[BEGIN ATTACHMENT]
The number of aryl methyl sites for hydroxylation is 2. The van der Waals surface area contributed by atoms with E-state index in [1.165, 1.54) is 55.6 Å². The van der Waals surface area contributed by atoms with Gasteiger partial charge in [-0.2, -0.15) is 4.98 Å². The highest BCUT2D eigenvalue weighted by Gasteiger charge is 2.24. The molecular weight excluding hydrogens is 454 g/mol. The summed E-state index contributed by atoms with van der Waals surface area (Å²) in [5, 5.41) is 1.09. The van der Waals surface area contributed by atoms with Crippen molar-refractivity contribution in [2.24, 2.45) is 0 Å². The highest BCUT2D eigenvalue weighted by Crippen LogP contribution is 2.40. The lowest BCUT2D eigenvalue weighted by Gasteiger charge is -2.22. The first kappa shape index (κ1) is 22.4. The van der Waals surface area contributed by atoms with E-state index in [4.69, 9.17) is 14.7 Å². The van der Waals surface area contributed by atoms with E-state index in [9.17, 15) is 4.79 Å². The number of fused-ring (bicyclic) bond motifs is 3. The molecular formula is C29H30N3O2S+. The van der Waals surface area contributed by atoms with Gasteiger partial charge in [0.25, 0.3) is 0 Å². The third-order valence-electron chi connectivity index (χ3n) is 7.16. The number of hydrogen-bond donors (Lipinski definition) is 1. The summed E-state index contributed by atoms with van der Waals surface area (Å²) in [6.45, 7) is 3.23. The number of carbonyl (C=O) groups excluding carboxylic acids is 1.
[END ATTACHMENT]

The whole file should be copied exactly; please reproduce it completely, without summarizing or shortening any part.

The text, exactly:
The number of aryl methyl sites for hydroxylation is 2. The van der Waals surface area contributed by atoms with E-state index in [1.165, 1.54) is 55.6 Å². The van der Waals surface area contributed by atoms with Gasteiger partial charge in [-0.2, -0.15) is 4.98 Å². The highest BCUT2D eigenvalue weighted by Gasteiger charge is 2.24. The molecular weight excluding hydrogens is 454 g/mol. The summed E-state index contributed by atoms with van der Waals surface area (Å²) in [5, 5.41) is 1.09. The van der Waals surface area contributed by atoms with Crippen molar-refractivity contribution in [2.24, 2.45) is 0 Å². The highest BCUT2D eigenvalue weighted by Crippen LogP contribution is 2.40. The lowest BCUT2D eigenvalue weighted by Gasteiger charge is -2.22. The first kappa shape index (κ1) is 22.4. The van der Waals surface area contributed by atoms with E-state index in [4.69, 9.17) is 14.7 Å². The van der Waals surface area contributed by atoms with E-state index in [9.17, 15) is 4.79 Å². The number of fused-ring (bicyclic) bond motifs is 3. The molecular formula is C29H30N3O2S+. The van der Waals surface area contributed by atoms with Gasteiger partial charge in [0.25, 0.3) is 0 Å². The third-order valence-electron chi connectivity index (χ3n) is 7.16. The number of hydrogen-bond donors (Lipinski definition) is 1. The summed E-state index contributed by atoms with van der Waals surface area (Å²) in [6.45, 7) is 3.23. The number of carbonyl (C=O) groups excluding carboxylic acids is 1.